Education for Eternity

A final look at the book The Spiritual basis of Steiner Education by Roy Wilkinson; A chapter entitled “Destiny and Karma: Education for Eternity”

Yes, a whole chapter on destiny and karma, in a book about education. If nothing else has, this should firmly establish that Steiner schools are not aiming to teach children in a way most people would recognise.

Explaining the concepts, Roy Wilkinson asserts on page 81; “Rudolf Steiner expresses it thus ‘activity that has become destiny is karma…the spirit that reincarnates finds within the physical world the results of its deeds as destiny’”.

Don’t forget according to this author, Rudolf Steiner is “an authority” within Steiner education. The teachers in Steiner schools are endeavouring to carry out Steiner’s edicts regarding child development and education, and to put his indications into practise.

Roy Wilkinson clearly has no doubts in his mind about reincarnation. He helpfully explains how it works; “…when we die we relinquish a physical body for a while, during which time we refresh ourselves – restore or rebuild ourselves might be better expressions – and then return to inhabit our new body”. (He is assuming it will be a human body…)

To some people this may all sound quite reasonable – even quite attractive as a kind of alternative to ideas in other religions about an afterlife.

Anthroposophists work so hard on their karma because they are worried about what kind of existence they will have to endure next time around. In their belief system, any uncomfortable circumstances in which we find ourselves – illness, poverty, are due to misdeeds in previous existences.

Similarly they regard it as their duty to assist the children in their class in this respect. It’s very kind of them in a way, except it would help if they checked it was ok with the parents beforehand – preferably at the point where they give out leaflets in the High street and collect signatures for free schools.

I sometimes speculate about the kind of responses they would have received (even in Stroud where people are famously open-minded), if before they signed up, parents were told “by the way, it’s ok if we work on your child’s karma as a first priority isn’t it? We do provide a kind of education too of course, but it has to be secondary to the spiritual development – our Austrian guru Rudolf Steiner insists on this, and we are bound by the Steiner Waldorf schools fellowship to follow his teachings.”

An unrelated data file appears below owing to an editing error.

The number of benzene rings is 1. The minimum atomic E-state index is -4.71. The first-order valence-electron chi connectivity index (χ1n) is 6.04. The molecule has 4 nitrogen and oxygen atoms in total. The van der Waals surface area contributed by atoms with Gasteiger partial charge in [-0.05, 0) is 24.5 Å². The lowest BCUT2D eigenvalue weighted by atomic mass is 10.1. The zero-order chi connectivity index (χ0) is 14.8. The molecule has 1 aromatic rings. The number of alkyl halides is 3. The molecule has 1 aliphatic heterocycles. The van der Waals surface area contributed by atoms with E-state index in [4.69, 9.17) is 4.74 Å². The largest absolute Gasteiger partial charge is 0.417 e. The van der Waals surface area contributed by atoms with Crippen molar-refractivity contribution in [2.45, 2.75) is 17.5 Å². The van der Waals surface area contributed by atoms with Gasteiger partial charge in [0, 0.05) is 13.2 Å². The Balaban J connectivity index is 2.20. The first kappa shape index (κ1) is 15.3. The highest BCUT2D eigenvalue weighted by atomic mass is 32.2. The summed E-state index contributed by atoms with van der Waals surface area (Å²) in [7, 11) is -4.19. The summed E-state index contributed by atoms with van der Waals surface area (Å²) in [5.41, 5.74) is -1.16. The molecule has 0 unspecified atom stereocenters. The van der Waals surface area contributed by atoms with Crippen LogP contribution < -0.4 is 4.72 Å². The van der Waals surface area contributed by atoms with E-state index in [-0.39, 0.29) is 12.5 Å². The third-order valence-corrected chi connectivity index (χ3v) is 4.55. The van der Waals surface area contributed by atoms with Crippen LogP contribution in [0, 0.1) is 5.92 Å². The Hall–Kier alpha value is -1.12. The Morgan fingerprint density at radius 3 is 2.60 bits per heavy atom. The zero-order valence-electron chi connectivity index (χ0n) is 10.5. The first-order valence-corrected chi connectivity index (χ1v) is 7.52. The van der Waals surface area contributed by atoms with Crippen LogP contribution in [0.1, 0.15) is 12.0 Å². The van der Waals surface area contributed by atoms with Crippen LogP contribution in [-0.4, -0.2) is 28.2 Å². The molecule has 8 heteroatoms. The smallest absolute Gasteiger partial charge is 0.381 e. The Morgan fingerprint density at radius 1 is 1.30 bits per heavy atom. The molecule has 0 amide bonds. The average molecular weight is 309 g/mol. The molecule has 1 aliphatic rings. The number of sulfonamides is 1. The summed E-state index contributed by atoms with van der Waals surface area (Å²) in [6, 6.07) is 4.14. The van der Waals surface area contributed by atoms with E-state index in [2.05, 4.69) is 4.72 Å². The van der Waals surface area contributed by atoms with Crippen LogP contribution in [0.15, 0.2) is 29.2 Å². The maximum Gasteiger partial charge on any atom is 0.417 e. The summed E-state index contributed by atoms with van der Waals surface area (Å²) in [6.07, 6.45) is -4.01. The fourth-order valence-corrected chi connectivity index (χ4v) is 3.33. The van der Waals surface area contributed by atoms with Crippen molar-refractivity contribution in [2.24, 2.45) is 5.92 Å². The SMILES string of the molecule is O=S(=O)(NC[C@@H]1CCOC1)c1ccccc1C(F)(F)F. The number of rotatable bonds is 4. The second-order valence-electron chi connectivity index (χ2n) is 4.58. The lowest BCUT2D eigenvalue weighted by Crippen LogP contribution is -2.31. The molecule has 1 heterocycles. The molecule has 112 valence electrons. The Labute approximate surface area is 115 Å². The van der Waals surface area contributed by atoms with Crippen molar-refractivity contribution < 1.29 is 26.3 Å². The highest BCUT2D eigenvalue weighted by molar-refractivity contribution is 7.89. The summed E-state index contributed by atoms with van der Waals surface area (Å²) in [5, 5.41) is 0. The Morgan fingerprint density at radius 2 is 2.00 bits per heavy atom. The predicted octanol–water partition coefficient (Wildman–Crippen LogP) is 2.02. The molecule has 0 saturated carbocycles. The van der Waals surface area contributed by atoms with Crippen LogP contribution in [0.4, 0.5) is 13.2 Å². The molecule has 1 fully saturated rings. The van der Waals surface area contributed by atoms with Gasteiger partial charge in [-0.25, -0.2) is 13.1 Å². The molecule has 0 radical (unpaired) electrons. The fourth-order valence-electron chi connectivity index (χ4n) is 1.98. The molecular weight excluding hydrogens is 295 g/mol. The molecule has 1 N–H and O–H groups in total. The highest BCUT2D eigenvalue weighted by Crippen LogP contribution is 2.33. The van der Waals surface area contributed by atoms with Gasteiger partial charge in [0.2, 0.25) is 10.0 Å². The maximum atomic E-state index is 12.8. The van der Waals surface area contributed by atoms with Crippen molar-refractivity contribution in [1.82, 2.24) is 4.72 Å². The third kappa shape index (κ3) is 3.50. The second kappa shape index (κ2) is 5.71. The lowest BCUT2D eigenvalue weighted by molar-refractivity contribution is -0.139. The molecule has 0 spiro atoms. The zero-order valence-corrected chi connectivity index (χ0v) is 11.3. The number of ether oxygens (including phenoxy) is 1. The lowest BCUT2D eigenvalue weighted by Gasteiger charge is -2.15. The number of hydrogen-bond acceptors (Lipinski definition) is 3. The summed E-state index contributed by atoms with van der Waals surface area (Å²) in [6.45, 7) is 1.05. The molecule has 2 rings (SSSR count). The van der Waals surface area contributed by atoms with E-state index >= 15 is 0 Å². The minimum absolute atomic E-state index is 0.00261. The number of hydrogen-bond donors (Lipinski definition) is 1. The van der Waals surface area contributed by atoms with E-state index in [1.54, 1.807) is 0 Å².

Yeah, right. Here’s your leaflet back.

Anyway I digress.

“Karma teaches us that we have willed what happens to us. We have brought it with us from previous existences and it is incorporated in our being.”p83

All this is important when considering how a Steiner teacher regards her role when it comes to influencing children’s behaviour. It has been reported that instances of bullying in Steiner schools go apparently unnoticed or unchecked, due to some teachers’ reluctance to interfere in what they see as necessary behaviour in a child’s present incarnation..

The subject comes up regularly in Mumsnet discussions on Steiner education.

When recruiting, all Steiner schools prefer to employ teachers who have undergone Steiner teacher training- usually this is the first requirement, above qualified teacher status; the students on these courses study Steiner’s books and lectures, discuss his “indications” and the best way to implement them, and generally familiarise themselves with anthroposophical rituals, so it is highly unlikely a teacher will not be fully aware of the importance of karma in Steiner education – indeed Roy Wilkinson states; ”The study of karma is an important chapter of spiritual science and an important chapter for the teacher”.

On how a teacher should act in situations where “some children have a particular relationship with one another, maybe friendly, maybe otherwise” we are told “In the light of reincarnation, teachers have an almost overwhelmingly responsible task. They are influencing the child, or rather the individuality, not only for present existence, but for eternity”.p84